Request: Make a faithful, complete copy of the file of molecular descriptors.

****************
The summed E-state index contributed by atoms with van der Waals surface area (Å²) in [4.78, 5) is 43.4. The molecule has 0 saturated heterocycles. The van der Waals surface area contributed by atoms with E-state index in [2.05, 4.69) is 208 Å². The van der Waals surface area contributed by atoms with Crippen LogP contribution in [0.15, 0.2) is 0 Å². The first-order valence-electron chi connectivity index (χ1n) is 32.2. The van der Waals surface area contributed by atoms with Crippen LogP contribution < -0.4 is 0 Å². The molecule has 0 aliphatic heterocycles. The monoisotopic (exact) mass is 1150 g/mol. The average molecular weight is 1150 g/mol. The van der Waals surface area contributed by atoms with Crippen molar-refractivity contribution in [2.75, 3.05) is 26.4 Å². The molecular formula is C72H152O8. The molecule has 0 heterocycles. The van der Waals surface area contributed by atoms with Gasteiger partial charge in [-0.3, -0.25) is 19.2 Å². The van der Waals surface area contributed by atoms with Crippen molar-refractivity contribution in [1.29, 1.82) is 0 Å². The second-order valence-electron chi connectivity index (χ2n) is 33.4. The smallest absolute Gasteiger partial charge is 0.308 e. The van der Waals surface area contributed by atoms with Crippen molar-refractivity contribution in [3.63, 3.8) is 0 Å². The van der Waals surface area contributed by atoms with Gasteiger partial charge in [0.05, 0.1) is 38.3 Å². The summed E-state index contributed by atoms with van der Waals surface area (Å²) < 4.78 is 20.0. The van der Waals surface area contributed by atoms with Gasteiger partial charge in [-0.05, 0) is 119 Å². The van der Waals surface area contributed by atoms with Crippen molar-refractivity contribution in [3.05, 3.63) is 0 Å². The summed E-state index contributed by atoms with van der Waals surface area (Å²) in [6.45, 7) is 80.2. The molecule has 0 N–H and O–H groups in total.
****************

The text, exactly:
The summed E-state index contributed by atoms with van der Waals surface area (Å²) in [4.78, 5) is 43.4. The molecule has 0 saturated heterocycles. The van der Waals surface area contributed by atoms with E-state index in [2.05, 4.69) is 208 Å². The van der Waals surface area contributed by atoms with Crippen LogP contribution in [0.15, 0.2) is 0 Å². The first-order valence-electron chi connectivity index (χ1n) is 32.2. The van der Waals surface area contributed by atoms with Crippen LogP contribution < -0.4 is 0 Å². The molecule has 0 aliphatic heterocycles. The monoisotopic (exact) mass is 1150 g/mol. The average molecular weight is 1150 g/mol. The van der Waals surface area contributed by atoms with Crippen molar-refractivity contribution in [2.75, 3.05) is 26.4 Å². The molecular formula is C72H152O8. The molecule has 0 heterocycles. The van der Waals surface area contributed by atoms with Gasteiger partial charge in [-0.3, -0.25) is 19.2 Å². The van der Waals surface area contributed by atoms with Crippen molar-refractivity contribution in [1.29, 1.82) is 0 Å². The second-order valence-electron chi connectivity index (χ2n) is 33.4. The smallest absolute Gasteiger partial charge is 0.308 e. The van der Waals surface area contributed by atoms with Crippen molar-refractivity contribution in [3.63, 3.8) is 0 Å². The van der Waals surface area contributed by atoms with Gasteiger partial charge in [0.05, 0.1) is 38.3 Å². The summed E-state index contributed by atoms with van der Waals surface area (Å²) < 4.78 is 20.0. The van der Waals surface area contributed by atoms with Gasteiger partial charge in [-0.05, 0) is 119 Å². The van der Waals surface area contributed by atoms with Crippen molar-refractivity contribution in [3.05, 3.63) is 0 Å². The summed E-state index contributed by atoms with van der Waals surface area (Å²) in [6.45, 7) is 80.2. The molecule has 0 N–H and O–H groups in total.